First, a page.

One of the more worthwhile sights in the Northern Group of temples at Sambor Prei Kuk (also known as the Sambor Group) is a brick sanctuary known by the distinctly unromantic name of N16. It is situated outside the central group of temples in the Sambor Group, right alongside a dirt road. This square-based brick tower is of interest primarily for the relatively crisp carvings on its outer walls. These brick relief carvings feature the most famous motif found at Sambor Prei Kuk- the so-called flying palace.
The flying palace motif found here is similar to those found on the numerous octagonal shrines of the Southern Group. In the centre of a brick panel is a stylized depiction of a tiered, wooden palace, which literally seems to be hovering in mid-air. These celestial palaces have their roots in Hindu mythology and can be thought to represent the abode of the gods. Mythology aside, they can also be thought to reinforce the temporal power of the Shivaite kings of Chenla. After all, the palace of the king of Chenla is thought to have been located at Sambor Prei Kuk, then known as Isanapura. The devotee coming to this sanctuary would have been reminded that just as the Hindu god lived in a celestial palace, the temporal king lived in an earthly palace. The link between the king and Shiva would have been impressed on the devotee, reinforcing the power and prestige of the ruling king.
By taking a closer look at the weather-beaten carvings, this impression is only strengthened. Firstly, the whole flying palace is said to resemble a palanquin: a covered sedan-chair with a large protuberance on top. This was obviously an elite form of transport, predominately associated with royalty. Palanquins were certainly part of ancient court ritual in ancient Cambodia; while wooden palanquins have not survived in their entirety, bronze palanquin fittings from the Angkorian era still exist. While travelling in a royal procession in a palanquin, the king would literally have been riding in the air, further strengthening the association between the king and the Hindu gods. The iconography we see on the walls of N16 is not merely religious then; it also served to heighten the sense of majesty and awe around the ruling family.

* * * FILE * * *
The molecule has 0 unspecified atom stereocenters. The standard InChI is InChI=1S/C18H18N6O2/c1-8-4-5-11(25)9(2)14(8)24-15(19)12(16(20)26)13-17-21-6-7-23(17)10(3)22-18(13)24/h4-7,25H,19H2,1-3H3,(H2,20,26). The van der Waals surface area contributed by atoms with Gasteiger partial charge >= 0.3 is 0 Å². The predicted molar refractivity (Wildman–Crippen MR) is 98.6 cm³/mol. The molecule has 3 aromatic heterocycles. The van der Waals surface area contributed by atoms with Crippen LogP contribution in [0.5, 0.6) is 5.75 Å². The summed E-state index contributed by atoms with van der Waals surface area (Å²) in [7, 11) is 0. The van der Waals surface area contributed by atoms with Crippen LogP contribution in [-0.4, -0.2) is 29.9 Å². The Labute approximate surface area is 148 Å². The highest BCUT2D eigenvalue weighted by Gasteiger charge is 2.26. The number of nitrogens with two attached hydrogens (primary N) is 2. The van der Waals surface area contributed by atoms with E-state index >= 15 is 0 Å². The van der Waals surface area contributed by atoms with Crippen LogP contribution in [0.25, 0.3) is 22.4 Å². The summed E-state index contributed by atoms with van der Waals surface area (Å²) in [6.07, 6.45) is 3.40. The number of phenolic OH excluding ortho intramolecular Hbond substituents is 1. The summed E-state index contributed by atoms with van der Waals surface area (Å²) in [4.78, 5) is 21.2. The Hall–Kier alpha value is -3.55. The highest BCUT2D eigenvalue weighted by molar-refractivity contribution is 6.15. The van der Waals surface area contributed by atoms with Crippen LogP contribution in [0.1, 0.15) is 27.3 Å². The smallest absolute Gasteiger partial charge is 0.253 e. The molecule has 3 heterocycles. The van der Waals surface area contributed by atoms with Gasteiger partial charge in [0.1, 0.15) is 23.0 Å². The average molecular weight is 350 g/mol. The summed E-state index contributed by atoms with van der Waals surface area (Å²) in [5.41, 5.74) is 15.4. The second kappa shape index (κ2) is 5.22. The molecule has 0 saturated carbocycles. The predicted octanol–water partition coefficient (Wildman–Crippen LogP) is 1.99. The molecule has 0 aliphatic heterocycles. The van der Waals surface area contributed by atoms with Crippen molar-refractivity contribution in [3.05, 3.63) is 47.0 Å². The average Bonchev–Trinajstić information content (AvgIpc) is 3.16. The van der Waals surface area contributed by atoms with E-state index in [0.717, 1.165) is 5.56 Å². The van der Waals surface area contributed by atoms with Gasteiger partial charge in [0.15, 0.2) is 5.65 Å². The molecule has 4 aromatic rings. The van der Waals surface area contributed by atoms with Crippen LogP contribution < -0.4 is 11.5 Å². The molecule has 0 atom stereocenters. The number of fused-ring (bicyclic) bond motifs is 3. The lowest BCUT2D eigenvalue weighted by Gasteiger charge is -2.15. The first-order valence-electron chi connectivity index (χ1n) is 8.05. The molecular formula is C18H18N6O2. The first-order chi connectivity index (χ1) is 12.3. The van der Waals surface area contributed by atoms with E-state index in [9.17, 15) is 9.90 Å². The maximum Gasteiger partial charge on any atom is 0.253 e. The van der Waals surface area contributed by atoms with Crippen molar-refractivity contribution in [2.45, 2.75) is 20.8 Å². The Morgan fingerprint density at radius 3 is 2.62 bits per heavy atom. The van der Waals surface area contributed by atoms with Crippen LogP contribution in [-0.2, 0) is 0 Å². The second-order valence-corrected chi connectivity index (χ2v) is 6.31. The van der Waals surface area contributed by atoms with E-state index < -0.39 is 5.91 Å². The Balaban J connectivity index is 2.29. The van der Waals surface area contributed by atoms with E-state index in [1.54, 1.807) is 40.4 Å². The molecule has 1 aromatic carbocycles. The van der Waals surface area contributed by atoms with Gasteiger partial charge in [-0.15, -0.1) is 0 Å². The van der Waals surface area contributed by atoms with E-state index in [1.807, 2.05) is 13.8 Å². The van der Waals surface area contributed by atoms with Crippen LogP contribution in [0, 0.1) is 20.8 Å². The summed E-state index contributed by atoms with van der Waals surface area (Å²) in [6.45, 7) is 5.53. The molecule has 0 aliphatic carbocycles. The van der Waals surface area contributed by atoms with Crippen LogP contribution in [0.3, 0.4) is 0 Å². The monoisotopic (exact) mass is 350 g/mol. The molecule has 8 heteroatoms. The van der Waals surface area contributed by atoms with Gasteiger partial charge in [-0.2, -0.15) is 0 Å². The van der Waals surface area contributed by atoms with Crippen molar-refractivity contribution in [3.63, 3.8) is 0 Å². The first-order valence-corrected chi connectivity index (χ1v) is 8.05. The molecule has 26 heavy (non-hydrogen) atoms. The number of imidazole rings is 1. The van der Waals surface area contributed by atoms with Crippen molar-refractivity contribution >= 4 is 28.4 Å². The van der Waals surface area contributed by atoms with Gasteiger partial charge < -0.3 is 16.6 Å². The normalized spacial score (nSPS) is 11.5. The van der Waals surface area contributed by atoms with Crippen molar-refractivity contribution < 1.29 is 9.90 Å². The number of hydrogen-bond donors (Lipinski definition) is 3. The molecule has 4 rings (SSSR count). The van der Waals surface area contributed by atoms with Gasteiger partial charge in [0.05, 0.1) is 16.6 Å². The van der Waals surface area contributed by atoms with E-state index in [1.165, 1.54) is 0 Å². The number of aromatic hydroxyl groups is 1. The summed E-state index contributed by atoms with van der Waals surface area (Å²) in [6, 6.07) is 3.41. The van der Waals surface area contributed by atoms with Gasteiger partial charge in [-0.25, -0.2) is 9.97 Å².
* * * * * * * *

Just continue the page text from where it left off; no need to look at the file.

While the flying palace motif looks broadly similar between the various sanctuaries at Sambor Prei Kuk, there are some interesting variations in the fine detail. Being unusually crisp, the carvings at N16 offer more than most in this respect. In the crispest and most photographed of the panels, a male figure sits flanked by two shapely women. Presumably this is the king with female attendants, perhaps concubines. Further out you see other attendants, this time male figures, standing with long staffs. Perhaps their peripheral position reflects their comparatively lowly status. In the uppermost tier of the flying palace, there are five figures peering out. Perhaps these are gods or other celestial beings. And the whole structure is elaborately depicted in fine detail, reinforcing the sense of royalty and exclusivity.
Apart from the flying palace motifs, there is also a relatively well-preserved false door on one of the sides of this temple. Overall, this makes N16 one of the more valuable of the Sambor Group sanctuaries for people wanting to get a glimpse of some rare Chenla-era art.